ABSTRACT THROUGH COURTSHIP AND DATING HISTORY: A TAPMAK PERSPECTIVE. Part 1

Biblical-CourtshipThe purpose of coming up with such a write-up is purely for curiosity sake, but it also has been educative to read around the various theorems and histories that surround the issue of courtship and dating. I share the same belief with many people out there that, “Man can learn a lot from history.” As well as, “Value comes when reflecting on the good/bad examples set before us and how we learn from them.”
The approach is disorganised as I will be appealing and dealing with each matter and its relevance in various period of history and time. The argument are therefore not set chronologically, but rather ambiguous as to my taste and manner of writing. So it will be a mixture of History, Biblical reference, WMB reference and the like. I hope it will make sense.
At this point I want to quickly put a disclaimer: Since it’s a Facebook Post, not purely scholarly, I exercised limited citation of scholars or individuals whom I have borrowed ideas from. Thus some of the statements aren’t entirely mine, but a good reader can manage to read my point as the post progresses. That done, Let me delve into the Subject:

For the purpose of this piece I have shared the definition of courtship as “the preparation for and proposal of marriage”. From the definition it’s evident, that courtship is a process and therefore embodies some stages even processes within itself. The main goal of courtship was and to some extent still is marriage. Back then when the Protestants arrived in the “New World”, they were a close knit group of people with a similar purpose. Probably then can I safely say America was a Christian Nation, hence their society was largely influence by Biblical teachings.

In the 1840s, “Children grew up knowing each other very well (church; other local activities)”. This meant that general behaviour of individuals was a public paper, read of all men. A girl and boy would probably grow up together, and I believe then, “most childhood friends” married each other. But the setting is a true resemblance of our own, were we are strongly encouraged to marry from amongst our own. In Shona culture they had the saying “rooranai vematongo”. In our local assemblies we are encouraged (note: encouraged) NOT obligated to marry from the same local assemblies. I know of other places that go to those extremes of saying, Judah should marry only in Judah, why go to Rueben etc, but I’m not discussing that. Point is CHILDREN GREW UP KNOWING EACH OTHER VERY WELL.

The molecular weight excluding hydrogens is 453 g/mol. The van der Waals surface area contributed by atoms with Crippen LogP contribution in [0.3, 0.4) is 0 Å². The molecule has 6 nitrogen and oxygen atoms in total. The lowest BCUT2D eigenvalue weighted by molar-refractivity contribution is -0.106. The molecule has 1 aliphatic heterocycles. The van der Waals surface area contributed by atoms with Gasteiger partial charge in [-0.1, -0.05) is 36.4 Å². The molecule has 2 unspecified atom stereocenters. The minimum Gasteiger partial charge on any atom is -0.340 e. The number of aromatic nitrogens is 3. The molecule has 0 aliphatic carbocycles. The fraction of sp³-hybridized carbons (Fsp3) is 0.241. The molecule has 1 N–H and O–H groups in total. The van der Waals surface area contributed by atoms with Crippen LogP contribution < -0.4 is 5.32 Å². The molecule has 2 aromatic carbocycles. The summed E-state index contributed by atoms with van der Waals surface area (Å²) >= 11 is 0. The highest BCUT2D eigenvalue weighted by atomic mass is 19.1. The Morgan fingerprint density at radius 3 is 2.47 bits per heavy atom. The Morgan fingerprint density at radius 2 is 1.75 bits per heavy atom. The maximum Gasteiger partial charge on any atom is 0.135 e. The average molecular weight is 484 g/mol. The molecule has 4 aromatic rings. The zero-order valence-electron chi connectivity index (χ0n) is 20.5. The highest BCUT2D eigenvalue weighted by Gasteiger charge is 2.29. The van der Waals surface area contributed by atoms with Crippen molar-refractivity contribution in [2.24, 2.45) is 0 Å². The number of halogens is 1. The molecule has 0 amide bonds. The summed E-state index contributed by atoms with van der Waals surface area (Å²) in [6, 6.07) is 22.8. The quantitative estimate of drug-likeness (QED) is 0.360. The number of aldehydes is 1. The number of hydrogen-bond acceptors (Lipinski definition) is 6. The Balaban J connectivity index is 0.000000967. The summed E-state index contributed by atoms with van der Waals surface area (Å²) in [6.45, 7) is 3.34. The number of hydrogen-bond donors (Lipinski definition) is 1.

According to Cate & Lloyd (1992), “Much of the customs of courtship during the Colonial times revolved around rational needs and not lust. A man was only able to marry when he could support a family with his income and possessions. Many believed that love developed only after a marriage progressed and not before”. Now this is interesting in that if a family of a girl considered Gentleman X to be appropriate, they would make an effort that he notices their child and consider her for marriage. I guess this is what led to class marriages whilst the feelings of the 2 parties not considered in anyway. As long as Gentleman X can support family they can court and marry, don’t worry about Love, it will catch up when they have children together. Point being ABILITY OF THE MALE TO SUSTAIN A FAMILY.

Nevertheless, this quickly changed during the 1800s when love started to become important. The love referred to, however, was not romantic love for romantic love was seen as childish. Instead, couples sought openness and sincerity in a mate (Cate & Lloyd, 1992).” It is at this period and stage of courting that the lady would do all tricks to prove if the man really cared for her. The importance of romance spurned from the need of the woman to ensure her financial security since women relied almost entirely on their husbands economically. Women would even test their new suitors to see if their suitors would remain loyal to them, regardless of the circumstances. These tests included feigning illness, family disapproval, and possibly even breaking off the relationship. Romantic love began to be central in the courtship leading to marriage. Point is OPENNESS AND SINCERITY.

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